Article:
The Cavalier defense has really struggled this season, ranking #89 in the nation in total defense and #111 in turnover margin (thanks in part to Johns' interception issues). Despite that, sophomores Micah Kiser and Quin Blanding have been tackling machines for a Hoos D that lost a lot of key players to graduation and the NFL draft. Where would you say this year's defense is strongest and where is it weakest?

The biggest weakness has been the pass rush, which has been the fatal flaw. Jon Tenuta's schemes are get-pressure-every-down. With the edge-rushing threats, Eli Harold and Max Valles, gone to the draft after last year, no one emerged as the type of player who would command double-teams and open up the rest of the defense. The last few games have seen improvement in that regard. Mike Moore has shown flashes, especially with his power rush moves, and Trent Corney has started to show the smarts and technique to go with his immense physical gifts. The defensive backs were supposed to be the backbone of this year's defensive unit but have been left out to dry by the lack of a pass rush.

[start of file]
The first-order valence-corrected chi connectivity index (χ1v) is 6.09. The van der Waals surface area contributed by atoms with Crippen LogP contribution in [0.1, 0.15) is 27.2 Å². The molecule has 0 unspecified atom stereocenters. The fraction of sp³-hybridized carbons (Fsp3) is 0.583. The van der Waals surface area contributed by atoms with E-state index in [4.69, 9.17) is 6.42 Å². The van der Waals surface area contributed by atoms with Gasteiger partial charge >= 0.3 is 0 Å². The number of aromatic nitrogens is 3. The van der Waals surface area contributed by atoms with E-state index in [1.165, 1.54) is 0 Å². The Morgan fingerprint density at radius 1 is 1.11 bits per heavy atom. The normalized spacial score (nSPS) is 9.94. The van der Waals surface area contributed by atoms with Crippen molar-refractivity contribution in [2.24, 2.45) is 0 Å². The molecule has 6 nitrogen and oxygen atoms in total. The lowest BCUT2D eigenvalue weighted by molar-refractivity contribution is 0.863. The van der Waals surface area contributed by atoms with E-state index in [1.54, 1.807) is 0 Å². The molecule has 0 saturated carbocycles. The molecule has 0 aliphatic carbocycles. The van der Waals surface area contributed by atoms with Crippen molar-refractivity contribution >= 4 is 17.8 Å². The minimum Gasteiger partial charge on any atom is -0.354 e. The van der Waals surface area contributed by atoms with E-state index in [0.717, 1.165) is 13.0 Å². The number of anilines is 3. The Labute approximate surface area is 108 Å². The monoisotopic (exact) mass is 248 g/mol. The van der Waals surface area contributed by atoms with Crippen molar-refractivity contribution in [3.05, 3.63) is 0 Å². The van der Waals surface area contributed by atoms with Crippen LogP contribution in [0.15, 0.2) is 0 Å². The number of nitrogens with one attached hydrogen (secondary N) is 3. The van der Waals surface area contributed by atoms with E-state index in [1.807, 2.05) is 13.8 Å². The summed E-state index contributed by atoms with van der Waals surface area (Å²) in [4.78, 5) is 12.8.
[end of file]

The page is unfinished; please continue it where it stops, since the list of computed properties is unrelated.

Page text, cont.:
If the Hoos need a big play, I'm going to look for a defensive lineman like David Dean or Andrew Brown to break through, more than I'm going to expect an interception or big hit in space from a defensive back.

True or False: This will be Mike London's last season coaching the Wahoos. What is the sentiment of the fanbase at this point, regarding London?